Jack Alton, CEO of Neuro-ID, cited examples of legitimate customers who would type in their information, such as their Social Security number, based on "long-term memory." On the other hand, a criminal armed with a list of stolen information would do it differently. "If I stole your credentials, and I tried to log in, even if I got your name and your password right, I'm going to do it at a different cadence," he told Protocol.

Anton Klippmark, a product manager at BehavioSec, said the company's technology could distinguish between a legitimate customer or a fraudster based on the user's familiarity with a specific task. A legitimate user would type a name and Social Security number with ease, but may take a bit more time filling out a bank routing number. A fraudster working with stolen information "can be the exact opposite."

"You're very familiar with the form, and with things most people don't know, like a routing number," he told Protocol. "That's stuff that a lot of fraudsters or criminals would know very well because that's their working environment."

Edelstein of BioCatch said the company's technology can even make an educated guess about a user's age based on how fast the person types, clicks on a mouse and moves the cursor on the screen. "Every year that you age, you slow down by about 12 to 15 milliseconds," he said. "If you're a 55-year-old card owner and you're typing like a 28- to 34-year-old, that's a fraud flag."

The BioCatch system also uses "invisible challenges." For example, the software collects data on how a legitimate customer would typically move a mouse whenever the cursor disappears. When there's suspicion of fraud, the software would intentionally make the cursor vanish and verify if the user is legit based on the person's reaction. "You might curse Microsoft for making the cursor disappear, but it's more likely than not [that it's] not Microsoft to begin with," Edelstein said, laughing.

Pandemic push

The benefits of behavioral analytics have been highlighted in the pandemic, when banks were forced to close branches and conduct business mainly online, and when there was also a dramatic spike in fraud cases. In the United States alone, more than 1.4 million cases of identity theft were reported in 2020, about double what was reported in 2019, according to the Federal Trade Commission.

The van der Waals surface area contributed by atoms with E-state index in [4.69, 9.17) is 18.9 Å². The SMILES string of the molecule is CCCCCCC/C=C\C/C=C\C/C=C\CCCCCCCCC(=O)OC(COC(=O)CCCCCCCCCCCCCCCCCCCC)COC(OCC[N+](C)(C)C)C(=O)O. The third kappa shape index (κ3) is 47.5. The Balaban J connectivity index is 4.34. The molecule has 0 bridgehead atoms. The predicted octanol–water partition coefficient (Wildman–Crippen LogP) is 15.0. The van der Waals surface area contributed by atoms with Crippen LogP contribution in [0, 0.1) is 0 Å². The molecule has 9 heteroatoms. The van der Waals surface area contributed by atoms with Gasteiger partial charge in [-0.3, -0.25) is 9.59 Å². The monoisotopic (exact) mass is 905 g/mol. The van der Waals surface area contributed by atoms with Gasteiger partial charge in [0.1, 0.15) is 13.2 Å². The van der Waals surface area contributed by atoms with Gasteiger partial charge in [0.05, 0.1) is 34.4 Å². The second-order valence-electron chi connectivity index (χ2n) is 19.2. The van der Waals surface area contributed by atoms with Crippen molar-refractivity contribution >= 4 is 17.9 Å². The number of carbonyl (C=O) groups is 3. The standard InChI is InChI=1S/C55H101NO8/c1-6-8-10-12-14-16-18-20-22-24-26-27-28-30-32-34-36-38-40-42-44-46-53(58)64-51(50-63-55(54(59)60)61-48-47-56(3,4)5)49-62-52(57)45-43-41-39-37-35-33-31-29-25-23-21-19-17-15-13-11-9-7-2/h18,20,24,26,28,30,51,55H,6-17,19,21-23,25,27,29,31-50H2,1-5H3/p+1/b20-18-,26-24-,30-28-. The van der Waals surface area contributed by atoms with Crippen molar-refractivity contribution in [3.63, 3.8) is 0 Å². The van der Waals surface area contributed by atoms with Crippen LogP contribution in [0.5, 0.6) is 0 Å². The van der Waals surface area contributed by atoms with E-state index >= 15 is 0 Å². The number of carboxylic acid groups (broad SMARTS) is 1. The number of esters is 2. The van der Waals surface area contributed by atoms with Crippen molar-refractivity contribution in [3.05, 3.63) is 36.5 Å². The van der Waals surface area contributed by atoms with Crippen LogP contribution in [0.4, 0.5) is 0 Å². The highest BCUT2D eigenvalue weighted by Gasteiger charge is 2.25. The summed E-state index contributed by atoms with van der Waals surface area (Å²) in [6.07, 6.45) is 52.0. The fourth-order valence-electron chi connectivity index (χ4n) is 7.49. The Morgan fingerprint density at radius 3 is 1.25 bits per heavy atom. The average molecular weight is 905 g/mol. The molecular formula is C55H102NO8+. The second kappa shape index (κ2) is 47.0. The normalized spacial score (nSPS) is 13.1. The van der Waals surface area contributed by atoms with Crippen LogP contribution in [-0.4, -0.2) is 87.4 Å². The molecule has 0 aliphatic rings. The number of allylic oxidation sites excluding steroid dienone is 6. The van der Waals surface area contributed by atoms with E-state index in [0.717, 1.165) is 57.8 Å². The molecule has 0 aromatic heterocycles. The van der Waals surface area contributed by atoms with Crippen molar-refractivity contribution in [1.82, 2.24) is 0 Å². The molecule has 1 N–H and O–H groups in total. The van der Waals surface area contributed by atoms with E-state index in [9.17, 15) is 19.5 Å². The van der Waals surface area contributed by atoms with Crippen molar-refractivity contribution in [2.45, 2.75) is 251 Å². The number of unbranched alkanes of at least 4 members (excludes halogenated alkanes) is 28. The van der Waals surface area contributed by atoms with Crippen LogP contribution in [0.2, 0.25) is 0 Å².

But the growing adoption of behavioral analytics is also happening in a time of mounting concerns about the use of AI and big data technology in financial services. In April, five U.S. agencies, led by the Federal Reserve Board and the Consumer Financial Protection Bureau, announced that they were soliciting insights into the way banks and tech companies were using AI in financial services.

Privacy is a major worry. Companies like BioCatch, Neuro-ID and BehavioSec are required to comply with strict privacy laws in the U.S., Europe and other countries.

Edelstein of BioCatch said the company does not record detailed information about a customer: "We get a hash ID from a bank, and we basically make sure that whenever that hash ID is online, that his behavior is consistent with that ID."

Sheehan of the National Australia Bank said its customers always "know what we're doing," adding that privacy "is a legitimate concern and it's something we have to always pay attention to." The bank's privacy policy mentions collecting "information about how you interact with us when you use internet or mobile banking (such as information about how you use your devices)" but doesn't describe the detailed tracking that allowed it to catch the fraudster in the April case.

Guarding against bias